Independence is in the eye of the beholder, clearly. Did John Roberts demonstrate independence in June Medical, as the Washington Post claims? Or did he go out of his way to cleave to the cultural and political pressure surrounding abortion rather than stick to the law — and his own convictions, as Andy McCarthy alleges?
We know only one thing for sure — the media measures “independence” by its own agenda, and even then doesn’t actually get it right:
Every Supreme Court decision seems to confirm Chief Justice John G. Roberts Jr.’s pivotal role at the center of the court, and Monday’s ruling on abortion showed that restrictions on a woman’s right to the procedure for now will go only as far as the chief justice allows.
In a remarkable stretch of decisions over the past two weeks, Roberts has dismayed conservatives and the Trump administration by finding that federal anti-discrimination law protects gay, bisexual and transgender workers and stopping the president from ending the federal program that protects undocumented immigrants brought here as children. …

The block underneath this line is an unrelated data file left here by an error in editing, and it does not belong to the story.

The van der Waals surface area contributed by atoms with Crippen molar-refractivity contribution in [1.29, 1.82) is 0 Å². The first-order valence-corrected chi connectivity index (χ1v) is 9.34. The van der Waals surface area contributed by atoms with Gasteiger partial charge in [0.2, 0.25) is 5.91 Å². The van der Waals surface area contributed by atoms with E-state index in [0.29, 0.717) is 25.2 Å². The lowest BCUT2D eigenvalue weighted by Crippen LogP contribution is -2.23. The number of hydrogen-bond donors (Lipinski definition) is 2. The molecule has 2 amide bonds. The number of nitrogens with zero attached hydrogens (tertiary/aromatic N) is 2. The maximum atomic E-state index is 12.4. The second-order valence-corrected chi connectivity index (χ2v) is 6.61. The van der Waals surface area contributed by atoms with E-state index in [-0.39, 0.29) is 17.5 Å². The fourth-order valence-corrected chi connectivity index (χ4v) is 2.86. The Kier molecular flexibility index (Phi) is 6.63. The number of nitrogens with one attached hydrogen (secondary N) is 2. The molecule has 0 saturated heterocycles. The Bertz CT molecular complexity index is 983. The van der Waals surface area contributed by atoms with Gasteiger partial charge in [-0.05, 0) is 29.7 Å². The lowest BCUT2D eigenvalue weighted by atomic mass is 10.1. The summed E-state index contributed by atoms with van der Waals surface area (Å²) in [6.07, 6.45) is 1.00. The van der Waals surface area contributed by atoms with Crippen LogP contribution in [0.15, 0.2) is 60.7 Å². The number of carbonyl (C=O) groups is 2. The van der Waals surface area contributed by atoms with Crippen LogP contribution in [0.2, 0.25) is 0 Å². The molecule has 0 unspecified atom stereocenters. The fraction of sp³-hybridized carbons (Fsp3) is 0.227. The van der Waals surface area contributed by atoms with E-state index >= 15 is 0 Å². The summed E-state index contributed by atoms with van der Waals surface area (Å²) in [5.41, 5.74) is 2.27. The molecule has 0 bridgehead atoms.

Roberts has sought to defend the court’s independence, and his votes often seem intended to keep the court from moving too quickly to the right, even if that is where he is more comfortable.
“I find it hard to explain his body of work without some theory that he’s playing a long political game,” said Daniel Epps, a law professor at Washington University in St. Louis. “He wants to push the law to the right, but is extremely careful not to do things that will make the court too much of a political focal point, and thus hurt its ability to shape the law longer-term.”